In this year's State of Working Pennsylvania, we explored the prevalence of poverty-wage jobs in the commonwealth.
We define poverty-wage jobs as those paying hourly wages that would not be sufficient for a full-time (40 hours a week), year-round (52 weeks) worker to earn an income greater than the poverty line for a family of four with two children.
In 2011 dollars, the poverty wage was $10.97 an hour or less. At this wage, a worker employed full-time year-round would earn $22,811. Just under 24% of Pennsylvania workers earned poverty wages last year.
Figure 3.1 (above) presents the change over time in the share of workers by gender and race with poverty-wage jobs. The share of white women in poverty-wage jobs declined from more than 40% in the early 1980s to 27% by 2011. In 1979, 41% of black women in Pennsylvania were employed in poverty-wage jobs, and by 2011 just under 30% were.
Table 3.2 (below) shows the share of workers in poverty-wage jobs by hours of work, union status, occupation and industry.
Almost half (46%) of workers with a poverty-wage job worked part-time; 57% of workers with poverty-wage jobs were in service and sales occupations; and seven in 10 poverty-wage jobs are located in just three industries — leisure and hospitality, wholesale and retail trade, and education and health services.
Over the weekend, Susan Lambert of the School of Social Service Administration at the University of Chicago published a New York Times op-ed detailing the consequences of a rise in "scheduling availability" as a human capital characteristic for women at the top and bottom of the labor market. Lambert argues that low-wage workers are increasingly expected to be available to work on short notice and at irregular times:
Rather than being long and relentless, work hours in hourly jobs, especially low-level ones, are often scarce, fluctuating and unpredictable. Sales associates and restaurant servers might be scheduled for 7 hours one week and 32 the next. Hotel housekeepers might work Tuesday, Wednesday and Friday one week, and then Sunday, Thursday and Saturday the following week. Schedules are often posted just a few days in advance. And women in hourly jobs are likely to have less input than men in determining their work schedules, according to national surveys.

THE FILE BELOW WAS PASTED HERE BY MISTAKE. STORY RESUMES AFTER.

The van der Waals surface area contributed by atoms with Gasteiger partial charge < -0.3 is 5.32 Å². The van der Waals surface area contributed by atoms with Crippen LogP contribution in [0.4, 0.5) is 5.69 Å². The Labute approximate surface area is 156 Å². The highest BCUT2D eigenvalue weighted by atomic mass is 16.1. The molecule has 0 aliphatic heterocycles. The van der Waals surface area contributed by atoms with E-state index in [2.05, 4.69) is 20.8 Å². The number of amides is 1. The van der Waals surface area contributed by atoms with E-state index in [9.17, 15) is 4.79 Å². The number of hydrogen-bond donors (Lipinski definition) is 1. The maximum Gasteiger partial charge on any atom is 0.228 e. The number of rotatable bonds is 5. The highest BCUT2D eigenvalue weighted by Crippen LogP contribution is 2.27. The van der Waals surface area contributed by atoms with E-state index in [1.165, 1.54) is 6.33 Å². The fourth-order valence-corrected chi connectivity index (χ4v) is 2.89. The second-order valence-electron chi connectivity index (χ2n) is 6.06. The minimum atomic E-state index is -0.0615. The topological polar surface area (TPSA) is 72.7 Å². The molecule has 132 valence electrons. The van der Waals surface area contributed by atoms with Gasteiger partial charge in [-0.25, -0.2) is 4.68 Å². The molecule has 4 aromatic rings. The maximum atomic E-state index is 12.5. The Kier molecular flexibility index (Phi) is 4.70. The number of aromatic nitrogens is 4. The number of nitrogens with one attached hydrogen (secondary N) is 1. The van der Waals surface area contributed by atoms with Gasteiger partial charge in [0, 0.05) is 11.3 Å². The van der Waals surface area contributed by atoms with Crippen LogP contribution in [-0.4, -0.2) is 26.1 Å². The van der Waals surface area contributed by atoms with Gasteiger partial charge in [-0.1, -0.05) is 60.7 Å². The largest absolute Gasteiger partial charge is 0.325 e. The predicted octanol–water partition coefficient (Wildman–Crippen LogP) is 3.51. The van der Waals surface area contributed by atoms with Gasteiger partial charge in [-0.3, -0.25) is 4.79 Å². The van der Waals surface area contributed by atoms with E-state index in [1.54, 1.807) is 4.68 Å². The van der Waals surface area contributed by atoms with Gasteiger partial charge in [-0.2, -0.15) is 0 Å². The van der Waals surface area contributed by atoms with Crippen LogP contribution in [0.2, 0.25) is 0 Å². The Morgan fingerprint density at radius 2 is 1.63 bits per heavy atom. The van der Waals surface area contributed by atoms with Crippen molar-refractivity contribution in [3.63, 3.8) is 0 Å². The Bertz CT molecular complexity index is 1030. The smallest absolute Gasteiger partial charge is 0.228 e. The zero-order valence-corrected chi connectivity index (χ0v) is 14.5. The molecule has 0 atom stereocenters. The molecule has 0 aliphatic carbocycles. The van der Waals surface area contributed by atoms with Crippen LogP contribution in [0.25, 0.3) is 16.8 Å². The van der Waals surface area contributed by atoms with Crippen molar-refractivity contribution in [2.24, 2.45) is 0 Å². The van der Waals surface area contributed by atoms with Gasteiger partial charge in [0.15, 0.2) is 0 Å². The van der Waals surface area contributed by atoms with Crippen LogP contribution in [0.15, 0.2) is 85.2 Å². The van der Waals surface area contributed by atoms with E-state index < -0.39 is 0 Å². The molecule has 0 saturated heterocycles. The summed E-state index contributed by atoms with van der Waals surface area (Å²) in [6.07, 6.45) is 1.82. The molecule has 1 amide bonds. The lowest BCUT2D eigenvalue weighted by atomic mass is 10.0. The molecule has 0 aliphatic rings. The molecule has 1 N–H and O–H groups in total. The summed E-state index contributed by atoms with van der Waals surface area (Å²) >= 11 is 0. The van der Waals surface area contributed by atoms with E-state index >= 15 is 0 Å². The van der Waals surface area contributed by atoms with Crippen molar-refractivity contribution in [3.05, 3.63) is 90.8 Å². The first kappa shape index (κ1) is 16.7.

The lack of stability is especially hard on parents. Unpredictable work schedules leave them scrambling to arrange child care and reluctant to volunteer for school events or to schedule doctor’s appointments. They make it tough to establish the household routines that experts tell us are essential for healthy child development, like bedtime rituals, homework monitoring and family meal times. Unstable hours also result in unstable earnings, a nightmare for parents on tight budgets.
Well-educated women have benefited from the growing gap between workers who have college degrees and those who don’t. But low-paid women have been left vulnerable by cuts to safety net programs. In 2011, nearly half of the households headed by single mothers who worked part-time or part-year were poor (46.8 percent), compared with 8.9 percent of households headed by single mothers who worked full-time, year round.
Lambert closes her op-ed by arguing in favor of using the Fair Labor Standards Act (FLSA) to establish minimum weekly hours.
Over at MomsRising, Joan C. Williams of the University of California Hastings Law School argues that while we wait for FLSA reform, employers could be educated on tools to provide better work-life balance, reducing employee turnover and absenteeism.
What I’ve proposed is software that will allow an employer to achieve “schedule equilibrium”: the point at which there’s the tightest fit possible between labor supply and labor demand without driving up turnover and absenteeism. To say this differently, the goal is to drive down front-end labor costs to the maximum extent possible without driving up back-end labor costs. Such software would make it easy for employers to see that it does not help their bottom line to have schedules that ignore the realities of their workers’ lives. You’ve got to run your company with the workforce you have, not the workforce you wish you had.
Other best practices also could make a lot of difference. What about a tool employers could use to identify the 80% of hours that are stable from week to week (or whatever the percentage happens to be), so the employer could post those hours as a permanent schedule and then have a different system for staffing the remaining 20% of the hours that are unavoidably unstable?
Professor Williams is describing what we at the Keystone Research Center sometimes call high-road employment practices. These are ways of managing your workforce that are both profitable for employers but also beneficial to workers. Unfortunately, high-road employers remain uncommon in the U.S. It can be difficult to get employers to pursue a high-road business model without the external pressure of a third party, like a union.